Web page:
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The History of Obesity – The Renaissance to 1910

The first post in this 3 part series on the history of obesity discussed the view of obesity from the Stone Age to the Renaissance, when fatness or obesity was viewed as beautiful, healthy, and a sign of prosperity. This post discusses a global view of obesity from the renaissance to 1910. 

Obesity remained a symbol of beauty worldwide.  There were famines during these centuries.  The Irish famine is one of the most famous. (A)   People died without sufficient food during this and other famines. Prosperity meant having enough money to buy or own food, and to eat well.  The wealthy ate in excess, assuring themselves status and “good health.”  Throughout the world, those who were leaders or rulers tended to have more fat on their bodies and withstood the famines more easily.

As decades passed, industrialization brought changes in farming and more bountiful harvests.  However, there was a concurrent population increase, due to factors such as the smallpox vaccine, improved hygiene, and new housing.  The result was that starvation still loomed on the horizon for those that were not prosperous and plump.

Worldwide, socially dominant groups (the rulers and the prosperous) with better access to resources, such as food and the new smallpox vaccine were believed to have better nutrition and health.  The new upper – middle class of physicians, lawyers, bankers and others who did not work the fields or houses were also of status.  They were considered important and attractive if they had excess fat – what we call obesity.

photo 1

The Chinese continued to view obesity or plumpness as positive.  The stigma of thinness was such, that during affluent years, thin people had difficulty finding marriage partners.  Special bulking diets were tried to assure that those of marrying age would be attractive.  Although fatness was prosperous at the beginning of the Quing Dynasty (thelast dynasty of China), there were some changes.  Born in 1883, there was Lv Bicheng, a woman ahead of her times. She was an early advocate of women’s education and equality, the first woman editor in Chinese newspaper history, and an eminent poetess.  She caused a sensation at one gathering when she wore a sleeveless dress with a square neckline, not the clothes of fatness (C).

The adding of weight to make a person attractive for marriage was common.  Fattening huts were established for elite pubescent Efik girls in traditional Nigeria.  The girls spent 2 years in such huts, getting banded and pierced, but most important,fatter.  The girls were let out of the huts when their fatness was judged sufficient by the elders (B).  Tarahumara of Northern Mexico considered fat legs an essential aspect of ideal feminine body.   Among the Havasupai of the American Southwest, if a girl was thin at puberty, a fat woman would place a foot on the girl’s back so she would become attractively plump.  Fat legs, especially were considered beautifulby the Havasupai.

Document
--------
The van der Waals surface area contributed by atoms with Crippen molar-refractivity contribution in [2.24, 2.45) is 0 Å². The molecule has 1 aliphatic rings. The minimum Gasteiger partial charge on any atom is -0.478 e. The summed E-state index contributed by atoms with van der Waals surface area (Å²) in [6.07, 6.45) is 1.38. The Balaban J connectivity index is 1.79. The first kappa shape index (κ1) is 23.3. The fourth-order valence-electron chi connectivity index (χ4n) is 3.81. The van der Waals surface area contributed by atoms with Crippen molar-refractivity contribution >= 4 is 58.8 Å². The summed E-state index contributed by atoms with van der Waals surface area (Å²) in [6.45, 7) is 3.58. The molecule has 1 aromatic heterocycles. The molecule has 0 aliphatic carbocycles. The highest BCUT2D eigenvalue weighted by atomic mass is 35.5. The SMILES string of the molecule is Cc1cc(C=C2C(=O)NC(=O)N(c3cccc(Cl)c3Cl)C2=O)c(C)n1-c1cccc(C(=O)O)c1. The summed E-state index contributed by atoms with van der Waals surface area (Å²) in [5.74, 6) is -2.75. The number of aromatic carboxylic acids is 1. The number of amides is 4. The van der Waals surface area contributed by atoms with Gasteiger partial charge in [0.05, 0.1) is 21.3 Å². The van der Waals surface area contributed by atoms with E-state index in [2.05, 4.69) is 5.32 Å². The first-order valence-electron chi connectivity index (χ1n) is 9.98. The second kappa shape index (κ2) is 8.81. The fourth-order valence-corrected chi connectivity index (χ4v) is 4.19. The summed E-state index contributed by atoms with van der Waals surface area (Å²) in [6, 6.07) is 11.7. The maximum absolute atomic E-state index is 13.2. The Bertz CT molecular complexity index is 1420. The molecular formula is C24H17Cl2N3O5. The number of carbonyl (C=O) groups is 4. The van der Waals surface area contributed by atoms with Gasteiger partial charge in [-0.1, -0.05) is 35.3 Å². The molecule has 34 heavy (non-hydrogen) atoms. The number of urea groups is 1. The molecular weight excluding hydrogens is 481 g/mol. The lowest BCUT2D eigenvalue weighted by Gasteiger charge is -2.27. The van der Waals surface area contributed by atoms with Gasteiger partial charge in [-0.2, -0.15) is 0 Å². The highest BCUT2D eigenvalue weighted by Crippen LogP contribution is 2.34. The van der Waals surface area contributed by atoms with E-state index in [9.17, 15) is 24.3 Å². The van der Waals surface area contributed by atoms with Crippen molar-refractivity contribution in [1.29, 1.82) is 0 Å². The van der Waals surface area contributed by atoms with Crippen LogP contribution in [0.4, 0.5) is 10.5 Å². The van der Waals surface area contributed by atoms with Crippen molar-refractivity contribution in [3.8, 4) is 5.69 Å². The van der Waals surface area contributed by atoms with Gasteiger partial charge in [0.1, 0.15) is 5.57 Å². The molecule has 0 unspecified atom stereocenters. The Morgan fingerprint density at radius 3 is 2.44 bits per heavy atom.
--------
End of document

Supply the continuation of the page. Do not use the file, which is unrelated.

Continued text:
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Not only women, but men were considered to look more attractive or prosperous if obese.  The Polynesian chief was expected to be seen in large size.  Artefacts from Africa showed the power man as large and rotund.

Paintings in Europe continued to show both men and women that were obese.  The Bathers is another example of the ideal body.  1887 by Renoir.

The United States was not immune to the belief that obesity was associated with attractiveness and prosperity.  The following are quotes from the popular and still read “Little Women.”   “Margaret, the eldest of the four, was sixteen and very pretty, being plump and fair, with large eyes, plenty of soft brown hair, a sweet mouth, and white hands, of which she was rather vain. …He [Margaret’s suitor] seemed to think it was worth the trouble, for he smiled to himself as if quite satisfied, pressed the plump hand gratefully (D).”

At the turn of the 20th century, actress Lillian Russell — tipping the scale at 200 pounds — was a reigning sex symbol, with her photos displayed in many newspapers.

In the 1890s, street cars were prevalent and people walked less.  There was an increase in the weight already held by many.  In response, by 1900, there was a slight movement to diet or lose weight.  “An excess of flesh is to be looked upon as one of the most objectionable forms of disease. (E)”

Until the early 1900’s, for a woman to have extra weight on her body was a symbol of beauty and fertility.  For men, weight meant power.  For both sexes, excess weight signified good health and wealth.  Changes in these views had started, but they were small and not worldwide.

Stay tuned for the next post (ERA 3 – The last 100 years) on the History of Obesity, which will soon arrive in the Obesity Hub.



B:        Malcon, L. W.G., 1925.  Note on the Seclusion of Girls Among the Efik at Old Calabar. Man 24: 113-114.


D.        Alcott, Louisa May, 1868.  Little Women.

E.        The Philadelphia Cookbook, 1903.